Th’ Losin Streaks are loud fun and have lived up to its name the last several years. For every hurdle that has come their way they find a way to turn it into an opportunity. The group even found a huge fan in the E Street Band’s Steven Van Zandt. This week, Th’ Losin Streaks shared a new video for “Time Has Come,” animated by the band bassist, Stan Tindall.
Courtesy Slovenly Recordings
Tim Foster founded Th’ Losin Streaks in the early 2000s, and brings us up to speed on the past few years in a conversation with Hey Listen! host Nick Brunner..
Tim Foster: The Streaks started out as my project. I wrote all the original songs, picked all the covers and hand-picked every band member. I really loved the approach of this very raw British band called Thee Headcoats — stripped-down punk rhythm and blues — so that was kind of the ideal I was going for initially. But as we played together, the other guys started bringing in really good ideas, and before long we were splitting the songwriting three ways, so it started to sound like a different thing. You can really hear that difference between our first record and the new album. Also, our original drummer Matt retired in 2018 so that has been a change, too. Luckily our new drummer Brian was one of Matt's biggest influences when he was a kid, so I think we still have the same basic vibe.
Nick Brunner: How long have you been a musician?
TF: I started playing harmonica 25-30 years ago and picked up a guitar shortly after that — but I wasn't really a 'musician' per se — for years I just did the absolute bare necessity in the service of a live show with the band ... if you had asked me to perform a song solo, I couldn't have done it at all. Then around 2000 I really started practicing and trying to understand what I was doing a little bit. I'm still not much of a guitarist, technically, but I've gotten good at making sounds I like.
NB: What did you listen to growing up (music or otherwise) and how did it influence your art?
TF: My parents loved Hank Williams, Fats Domino, Nat "King" Cole and classic big band like Harry James and Glenn Miller, so that stuff is in my DNA. I love it. My siblings were into The Beatles and Simon and Garfunkel, so I grew up on that too, but I didn't get into music heavily until my late teens.
I really got obsessed with music when I discovered "garage punk" — the records made by the teen garage bands in the mid sixties ... They had all the energy of punk rock, but with all the limitations of trying to make that aesthetic work in 1965 or 66. There were thousands of these bands, with names like The Sonics, The One Way Streets, The Stoics ... I found a collection of '60s garage band recordings one day in 1987 and I was gone — it literally changed my life when the needle hit that record. Everything I've ever done musically really springs from hearing those recordings for the first time.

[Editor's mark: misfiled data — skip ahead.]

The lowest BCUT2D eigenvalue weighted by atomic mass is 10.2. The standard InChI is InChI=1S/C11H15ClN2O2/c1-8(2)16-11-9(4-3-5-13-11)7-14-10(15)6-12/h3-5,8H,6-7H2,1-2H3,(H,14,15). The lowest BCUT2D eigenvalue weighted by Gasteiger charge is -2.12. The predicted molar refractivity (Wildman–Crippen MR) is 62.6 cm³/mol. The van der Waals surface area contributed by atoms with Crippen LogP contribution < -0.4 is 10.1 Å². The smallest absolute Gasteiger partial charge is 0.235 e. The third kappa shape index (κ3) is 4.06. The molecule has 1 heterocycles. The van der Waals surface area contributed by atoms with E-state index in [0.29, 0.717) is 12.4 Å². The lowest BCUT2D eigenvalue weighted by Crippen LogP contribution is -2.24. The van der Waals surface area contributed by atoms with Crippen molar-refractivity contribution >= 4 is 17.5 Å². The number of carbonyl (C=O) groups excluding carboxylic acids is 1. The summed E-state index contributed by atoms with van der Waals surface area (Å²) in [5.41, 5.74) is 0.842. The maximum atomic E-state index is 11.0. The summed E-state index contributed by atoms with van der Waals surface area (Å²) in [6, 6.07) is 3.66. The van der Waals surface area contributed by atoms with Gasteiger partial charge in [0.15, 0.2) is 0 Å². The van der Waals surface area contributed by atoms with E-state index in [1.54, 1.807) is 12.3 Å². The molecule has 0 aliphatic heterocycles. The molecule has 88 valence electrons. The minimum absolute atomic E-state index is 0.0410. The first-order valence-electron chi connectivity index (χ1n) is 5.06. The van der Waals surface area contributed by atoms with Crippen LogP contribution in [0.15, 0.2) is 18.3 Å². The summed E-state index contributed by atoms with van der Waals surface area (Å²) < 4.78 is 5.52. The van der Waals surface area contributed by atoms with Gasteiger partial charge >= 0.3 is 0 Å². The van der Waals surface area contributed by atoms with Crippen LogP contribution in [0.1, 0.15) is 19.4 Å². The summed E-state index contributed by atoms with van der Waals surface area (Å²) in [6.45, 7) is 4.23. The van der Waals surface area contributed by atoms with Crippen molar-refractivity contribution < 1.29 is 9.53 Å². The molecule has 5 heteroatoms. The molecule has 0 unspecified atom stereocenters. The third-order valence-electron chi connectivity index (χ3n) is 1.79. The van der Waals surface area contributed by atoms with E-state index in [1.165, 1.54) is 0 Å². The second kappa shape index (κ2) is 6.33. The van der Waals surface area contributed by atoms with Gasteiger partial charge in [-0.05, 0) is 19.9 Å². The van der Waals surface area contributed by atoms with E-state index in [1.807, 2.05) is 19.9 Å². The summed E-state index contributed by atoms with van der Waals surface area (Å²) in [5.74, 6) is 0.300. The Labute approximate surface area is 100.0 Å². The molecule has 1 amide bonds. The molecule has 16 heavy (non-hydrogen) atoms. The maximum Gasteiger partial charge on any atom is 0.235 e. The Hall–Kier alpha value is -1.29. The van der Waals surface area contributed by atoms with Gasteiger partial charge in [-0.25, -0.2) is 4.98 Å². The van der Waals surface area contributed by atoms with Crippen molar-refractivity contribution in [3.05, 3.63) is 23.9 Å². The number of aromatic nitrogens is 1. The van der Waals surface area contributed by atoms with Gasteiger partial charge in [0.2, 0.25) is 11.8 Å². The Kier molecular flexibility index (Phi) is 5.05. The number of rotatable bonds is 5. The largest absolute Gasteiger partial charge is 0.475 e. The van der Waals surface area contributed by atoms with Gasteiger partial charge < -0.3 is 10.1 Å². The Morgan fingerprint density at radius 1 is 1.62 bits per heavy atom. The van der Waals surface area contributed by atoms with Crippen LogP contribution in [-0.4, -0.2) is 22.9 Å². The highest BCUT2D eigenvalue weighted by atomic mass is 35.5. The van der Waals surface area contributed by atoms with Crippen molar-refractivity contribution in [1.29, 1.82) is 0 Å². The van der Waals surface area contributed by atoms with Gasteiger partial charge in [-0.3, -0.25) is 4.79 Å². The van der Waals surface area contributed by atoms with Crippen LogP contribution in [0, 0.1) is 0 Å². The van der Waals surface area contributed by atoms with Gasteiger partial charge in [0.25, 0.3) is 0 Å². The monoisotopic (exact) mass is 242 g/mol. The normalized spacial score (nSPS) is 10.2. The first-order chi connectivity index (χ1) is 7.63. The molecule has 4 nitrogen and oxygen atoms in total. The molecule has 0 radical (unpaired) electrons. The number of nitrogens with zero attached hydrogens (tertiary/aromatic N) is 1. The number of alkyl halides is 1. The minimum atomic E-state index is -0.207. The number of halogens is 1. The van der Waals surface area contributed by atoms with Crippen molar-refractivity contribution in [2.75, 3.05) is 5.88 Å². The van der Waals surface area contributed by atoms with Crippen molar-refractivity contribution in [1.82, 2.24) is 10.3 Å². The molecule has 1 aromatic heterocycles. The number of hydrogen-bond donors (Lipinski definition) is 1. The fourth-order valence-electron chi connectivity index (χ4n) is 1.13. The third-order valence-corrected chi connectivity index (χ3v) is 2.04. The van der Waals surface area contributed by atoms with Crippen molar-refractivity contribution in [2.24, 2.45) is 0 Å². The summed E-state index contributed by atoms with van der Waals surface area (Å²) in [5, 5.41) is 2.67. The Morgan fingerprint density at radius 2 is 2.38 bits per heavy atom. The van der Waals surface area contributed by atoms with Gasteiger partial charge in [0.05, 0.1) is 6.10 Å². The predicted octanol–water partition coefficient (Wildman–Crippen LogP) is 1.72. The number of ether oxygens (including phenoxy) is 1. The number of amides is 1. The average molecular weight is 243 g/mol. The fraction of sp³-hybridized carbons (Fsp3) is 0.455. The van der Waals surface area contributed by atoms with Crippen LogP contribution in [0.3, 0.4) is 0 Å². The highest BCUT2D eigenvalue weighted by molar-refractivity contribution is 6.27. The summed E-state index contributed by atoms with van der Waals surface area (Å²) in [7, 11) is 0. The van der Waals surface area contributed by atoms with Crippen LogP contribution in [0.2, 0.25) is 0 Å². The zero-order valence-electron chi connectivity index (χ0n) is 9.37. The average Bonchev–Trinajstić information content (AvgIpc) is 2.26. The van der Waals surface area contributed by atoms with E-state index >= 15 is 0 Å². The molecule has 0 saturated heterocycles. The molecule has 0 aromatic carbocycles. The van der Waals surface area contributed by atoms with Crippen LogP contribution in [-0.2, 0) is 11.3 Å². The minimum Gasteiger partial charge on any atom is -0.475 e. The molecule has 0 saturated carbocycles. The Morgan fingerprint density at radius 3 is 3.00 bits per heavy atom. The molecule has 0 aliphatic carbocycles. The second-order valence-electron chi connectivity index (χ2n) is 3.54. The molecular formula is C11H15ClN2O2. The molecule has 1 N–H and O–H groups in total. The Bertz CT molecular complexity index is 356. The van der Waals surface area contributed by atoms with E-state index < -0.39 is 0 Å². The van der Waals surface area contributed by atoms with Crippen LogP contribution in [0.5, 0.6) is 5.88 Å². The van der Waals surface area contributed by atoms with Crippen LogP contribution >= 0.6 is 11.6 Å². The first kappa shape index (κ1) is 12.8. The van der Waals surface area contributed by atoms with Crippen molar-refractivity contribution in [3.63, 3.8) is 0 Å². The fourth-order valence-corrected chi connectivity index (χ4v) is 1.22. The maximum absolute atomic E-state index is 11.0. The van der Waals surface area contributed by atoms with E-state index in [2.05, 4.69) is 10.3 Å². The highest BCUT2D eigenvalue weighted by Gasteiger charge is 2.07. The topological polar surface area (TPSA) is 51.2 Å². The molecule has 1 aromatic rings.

NB: Does your art fully support you? If not what else do you do to survive?
TF: Ha! No ... I have always had a day job. I worked as a commercial artist for a long time, but these days I run a public affairs journalism nonprofit in Sacramento.
NB: Tell me about one of the biggest struggles/triumphs you've faced recently.
TF: The biggest recent struggle for the band has been the loss of our tour, and all the other shows this year. We were slated to do a full European tour in May. We had a bunch of festivals lined up, including our first-ever shows in the UK. Our record label planned to reissue our first album to coincide with the tour, so we were going to have two albums to take with us. We'd been working on the planning for nearly a year ... and suddenly it was just gone. In the grand scheme of things it's nothing compared to people getting sick or losing their jobs, but still, it hurt. Playing shows is the best part of being in a band, and we don't have any idea when — or if — that's going to happen again. That's been hard.
NB: What's the best (or worst) advice you've ever received?
TF: It wasn't exactly advice, but the best "training" I ever got was watching this band called "The Mummies" back in the early '90s. These guys played every show dressed in full, filthy, mummy costumes, drove around in a 1965 Pontiac ambulance with "THE MUMMIES" painted in giant letters on the side, and basically destroyed every stage they set foot on. They played sixties-inspired songs and used all-vintage gear, but they weren't some retro "nostalgia" act — they insulted each other, fought with the audience, and abused their equipment so badly that it often broke mid-song. They weren't loud compared to most bands of the time, but there was more sheer power coming off the stage when they played than anything I've seen before or since. They were all incredible musicians, but they never let that get in the way of the performance. Even if the audiences (and sound guys) weren't always on board, there was never any question who owned that stage while they were up there, a lesson I always take to heart whenever we play.
This interview has been edited for brevity and clarity. Click the "play" button above to hear more of the conversation with Tim Foster